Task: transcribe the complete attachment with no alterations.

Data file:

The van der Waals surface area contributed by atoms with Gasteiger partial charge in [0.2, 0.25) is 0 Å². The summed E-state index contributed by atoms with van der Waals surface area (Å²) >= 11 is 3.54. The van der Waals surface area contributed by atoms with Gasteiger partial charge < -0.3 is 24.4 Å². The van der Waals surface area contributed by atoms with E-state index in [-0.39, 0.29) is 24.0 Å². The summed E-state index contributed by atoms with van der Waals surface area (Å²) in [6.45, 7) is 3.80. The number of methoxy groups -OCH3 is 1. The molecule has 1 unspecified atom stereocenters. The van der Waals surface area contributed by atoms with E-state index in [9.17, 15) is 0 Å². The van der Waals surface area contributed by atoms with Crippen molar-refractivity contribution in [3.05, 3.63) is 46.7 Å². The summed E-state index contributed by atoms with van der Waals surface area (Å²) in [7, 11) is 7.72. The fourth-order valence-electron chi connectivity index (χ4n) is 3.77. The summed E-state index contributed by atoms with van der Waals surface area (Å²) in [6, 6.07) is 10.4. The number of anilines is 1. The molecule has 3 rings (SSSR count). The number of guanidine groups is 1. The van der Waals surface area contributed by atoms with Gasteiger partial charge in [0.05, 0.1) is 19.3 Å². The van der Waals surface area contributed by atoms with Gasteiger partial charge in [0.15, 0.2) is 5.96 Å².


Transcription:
The van der Waals surface area contributed by atoms with Gasteiger partial charge in [0.2, 0.25) is 0 Å². The summed E-state index contributed by atoms with van der Waals surface area (Å²) >= 11 is 3.54. The van der Waals surface area contributed by atoms with Gasteiger partial charge < -0.3 is 24.4 Å². The van der Waals surface area contributed by atoms with E-state index in [-0.39, 0.29) is 24.0 Å². The summed E-state index contributed by atoms with van der Waals surface area (Å²) in [6.45, 7) is 3.80. The number of methoxy groups -OCH3 is 1. The molecule has 1 unspecified atom stereocenters. The van der Waals surface area contributed by atoms with E-state index in [9.17, 15) is 0 Å². The van der Waals surface area contributed by atoms with Crippen molar-refractivity contribution in [3.05, 3.63) is 46.7 Å². The summed E-state index contributed by atoms with van der Waals surface area (Å²) in [7, 11) is 7.72. The fourth-order valence-electron chi connectivity index (χ4n) is 3.77. The summed E-state index contributed by atoms with van der Waals surface area (Å²) in [6, 6.07) is 10.4. The number of anilines is 1. The molecule has 3 rings (SSSR count). The number of guanidine groups is 1. The van der Waals surface area contributed by atoms with Gasteiger partial charge in [0.05, 0.1) is 19.3 Å². The van der Waals surface area contributed by atoms with Gasteiger partial charge in [0.15, 0.2) is 5.96 Å².